Shannon Lee Dawdy, who received her M.A. from William & Mary’ Department of Anthropology in 1994, is one of a class of 23 new MacArthur Fellows announced Sept. 28 by the John D. and Catherine T. MacArthur Foundation.
Dawdy, assistant professor of anthropology at the University of Chicago, is an archaeologist/anthropologist with a keen interest in historic preservation issues, particularly in post-Katrina New Orleans.
Kathleen Bragdon, professor of anthropology at William & Mary, was Dawdy’s advisor in the department. She said Dawdy was “somebody we all believed would go far. She wrote a very interesting and important master’s thesis while she was here, on the Meherrin Indians of the Virginia-North Carolina border.”
Bragdon, currently chair of the William & Mary anthropology department, noted that Dawdy served as the archaeologist for the city of New Orleans before taking the faculty position at the University of Chicago.
“She’s been a very strong advocate for historic preservation in New Orleans, especially after Hurricane Katrina,” Bragdon said. “Some of the work that she’s done and some of the grants that she’s received have gone toward her interest in African-American housing and households in that region.”
Bragdon said while at William & Mary, Dawdy also worked with Marley Brown, a research professor in the department, and since leaving Williamsburg has collaborated with Brown on some historical archaeology projects.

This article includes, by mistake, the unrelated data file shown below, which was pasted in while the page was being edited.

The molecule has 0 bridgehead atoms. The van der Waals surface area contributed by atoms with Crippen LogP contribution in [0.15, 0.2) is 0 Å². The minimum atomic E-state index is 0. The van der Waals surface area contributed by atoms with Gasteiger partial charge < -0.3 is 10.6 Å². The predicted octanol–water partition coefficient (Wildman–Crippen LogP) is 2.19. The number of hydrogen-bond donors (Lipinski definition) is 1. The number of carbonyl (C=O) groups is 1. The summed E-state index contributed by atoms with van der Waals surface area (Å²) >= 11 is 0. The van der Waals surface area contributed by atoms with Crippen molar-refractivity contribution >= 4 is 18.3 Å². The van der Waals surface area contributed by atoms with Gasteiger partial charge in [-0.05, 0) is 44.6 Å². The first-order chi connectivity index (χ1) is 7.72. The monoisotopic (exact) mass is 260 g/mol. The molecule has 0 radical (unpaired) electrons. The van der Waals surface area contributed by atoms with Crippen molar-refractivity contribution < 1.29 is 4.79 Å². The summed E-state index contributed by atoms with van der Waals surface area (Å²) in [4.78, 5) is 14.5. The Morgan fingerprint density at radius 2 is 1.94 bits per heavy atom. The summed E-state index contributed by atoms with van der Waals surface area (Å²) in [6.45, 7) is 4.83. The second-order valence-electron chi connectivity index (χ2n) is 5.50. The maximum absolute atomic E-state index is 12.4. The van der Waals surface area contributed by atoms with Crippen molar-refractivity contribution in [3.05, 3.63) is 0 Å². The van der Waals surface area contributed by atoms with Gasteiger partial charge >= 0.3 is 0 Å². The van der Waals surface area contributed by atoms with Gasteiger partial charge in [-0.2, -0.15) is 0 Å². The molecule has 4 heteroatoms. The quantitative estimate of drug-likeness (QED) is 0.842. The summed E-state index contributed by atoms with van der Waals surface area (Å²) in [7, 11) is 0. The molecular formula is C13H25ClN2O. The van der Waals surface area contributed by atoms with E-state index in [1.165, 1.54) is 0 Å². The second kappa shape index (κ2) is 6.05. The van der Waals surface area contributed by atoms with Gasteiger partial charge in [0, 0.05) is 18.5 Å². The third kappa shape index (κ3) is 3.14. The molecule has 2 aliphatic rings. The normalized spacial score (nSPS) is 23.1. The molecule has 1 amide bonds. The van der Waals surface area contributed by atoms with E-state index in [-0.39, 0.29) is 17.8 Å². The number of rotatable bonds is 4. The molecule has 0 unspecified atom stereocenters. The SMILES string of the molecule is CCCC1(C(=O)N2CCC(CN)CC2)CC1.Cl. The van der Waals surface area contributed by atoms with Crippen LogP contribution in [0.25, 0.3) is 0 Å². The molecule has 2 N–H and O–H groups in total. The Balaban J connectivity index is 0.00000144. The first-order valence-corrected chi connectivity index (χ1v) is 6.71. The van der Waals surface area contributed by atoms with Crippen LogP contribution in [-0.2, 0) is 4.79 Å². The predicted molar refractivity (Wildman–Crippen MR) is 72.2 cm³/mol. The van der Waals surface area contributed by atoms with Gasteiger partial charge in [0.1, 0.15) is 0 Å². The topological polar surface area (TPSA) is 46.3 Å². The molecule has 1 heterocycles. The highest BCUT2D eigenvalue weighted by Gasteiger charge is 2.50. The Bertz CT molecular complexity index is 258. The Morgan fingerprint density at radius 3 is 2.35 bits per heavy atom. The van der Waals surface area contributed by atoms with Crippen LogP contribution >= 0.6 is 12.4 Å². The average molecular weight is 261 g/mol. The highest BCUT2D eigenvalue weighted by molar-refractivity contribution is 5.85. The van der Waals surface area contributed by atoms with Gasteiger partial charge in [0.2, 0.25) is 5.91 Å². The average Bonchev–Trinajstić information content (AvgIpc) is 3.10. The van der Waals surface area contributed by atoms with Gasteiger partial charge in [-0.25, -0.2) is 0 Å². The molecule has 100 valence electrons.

A MacArthur Fellowship is commonly known as a “Genius Award.” Along with the other MacArthur Fellows, Dawdy will receive $500,000 in “no strings attached” support over the next five years.
“MacArthur Fellowships come without stipulations and reporting requirements and offer Fellows unprecedented freedom and opportunity to reflect, create, and explore. The unusual level of independence afforded to Fellows underscores the spirit of freedom intrinsic to creative endeavors,” said the MacArthur Foundation announcement. Recipients of the fellowships are traditionally notified by a phone call, which is usually the first indication they’ve been considered for the award.“This group of Fellows, along with the more than 800 who have come before, reflects the tremendous breadth of creativity among us,” said MacArthur President Robert Gallucci. “They are explorers and risk takers, contributing to their fields and to society in innovative, impactful ways. They provide us all with inspiration and hope for the future.”